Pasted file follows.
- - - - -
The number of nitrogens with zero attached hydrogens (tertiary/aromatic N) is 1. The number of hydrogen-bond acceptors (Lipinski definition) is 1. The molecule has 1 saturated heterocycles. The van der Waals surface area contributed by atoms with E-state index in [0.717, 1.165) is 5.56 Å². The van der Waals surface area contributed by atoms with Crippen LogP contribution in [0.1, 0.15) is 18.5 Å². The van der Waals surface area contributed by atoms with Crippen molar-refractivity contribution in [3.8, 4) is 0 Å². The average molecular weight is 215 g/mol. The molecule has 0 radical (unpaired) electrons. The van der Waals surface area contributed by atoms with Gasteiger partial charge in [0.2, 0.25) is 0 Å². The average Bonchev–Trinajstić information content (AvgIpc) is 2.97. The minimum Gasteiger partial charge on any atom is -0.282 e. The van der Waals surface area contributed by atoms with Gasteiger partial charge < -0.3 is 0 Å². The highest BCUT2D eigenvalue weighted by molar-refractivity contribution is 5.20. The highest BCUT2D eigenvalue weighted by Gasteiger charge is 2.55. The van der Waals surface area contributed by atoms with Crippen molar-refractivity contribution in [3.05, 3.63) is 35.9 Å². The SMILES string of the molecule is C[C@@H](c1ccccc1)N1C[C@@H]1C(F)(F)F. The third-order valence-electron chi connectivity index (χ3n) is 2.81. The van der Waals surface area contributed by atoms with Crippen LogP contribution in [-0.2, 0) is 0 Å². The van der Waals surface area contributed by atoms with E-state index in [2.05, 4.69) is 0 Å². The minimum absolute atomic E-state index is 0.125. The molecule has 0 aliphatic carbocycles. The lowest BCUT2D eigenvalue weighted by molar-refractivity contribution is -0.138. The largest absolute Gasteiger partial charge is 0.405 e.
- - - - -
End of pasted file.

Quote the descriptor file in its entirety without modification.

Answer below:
The number of nitrogens with zero attached hydrogens (tertiary/aromatic N) is 1. The number of hydrogen-bond acceptors (Lipinski definition) is 1. The molecule has 1 saturated heterocycles. The van der Waals surface area contributed by atoms with E-state index in [0.717, 1.165) is 5.56 Å². The van der Waals surface area contributed by atoms with Crippen LogP contribution in [0.1, 0.15) is 18.5 Å². The van der Waals surface area contributed by atoms with Crippen molar-refractivity contribution in [3.8, 4) is 0 Å². The average molecular weight is 215 g/mol. The molecule has 0 radical (unpaired) electrons. The van der Waals surface area contributed by atoms with Gasteiger partial charge in [0.2, 0.25) is 0 Å². The average Bonchev–Trinajstić information content (AvgIpc) is 2.97. The minimum Gasteiger partial charge on any atom is -0.282 e. The van der Waals surface area contributed by atoms with Gasteiger partial charge < -0.3 is 0 Å². The highest BCUT2D eigenvalue weighted by molar-refractivity contribution is 5.20. The highest BCUT2D eigenvalue weighted by Gasteiger charge is 2.55. The van der Waals surface area contributed by atoms with Crippen molar-refractivity contribution in [3.05, 3.63) is 35.9 Å². The SMILES string of the molecule is C[C@@H](c1ccccc1)N1C[C@@H]1C(F)(F)F. The third-order valence-electron chi connectivity index (χ3n) is 2.81. The van der Waals surface area contributed by atoms with Crippen LogP contribution in [-0.2, 0) is 0 Å². The van der Waals surface area contributed by atoms with E-state index in [2.05, 4.69) is 0 Å². The minimum absolute atomic E-state index is 0.125. The molecule has 0 aliphatic carbocycles. The lowest BCUT2D eigenvalue weighted by molar-refractivity contribution is -0.138. The largest absolute Gasteiger partial charge is 0.405 e.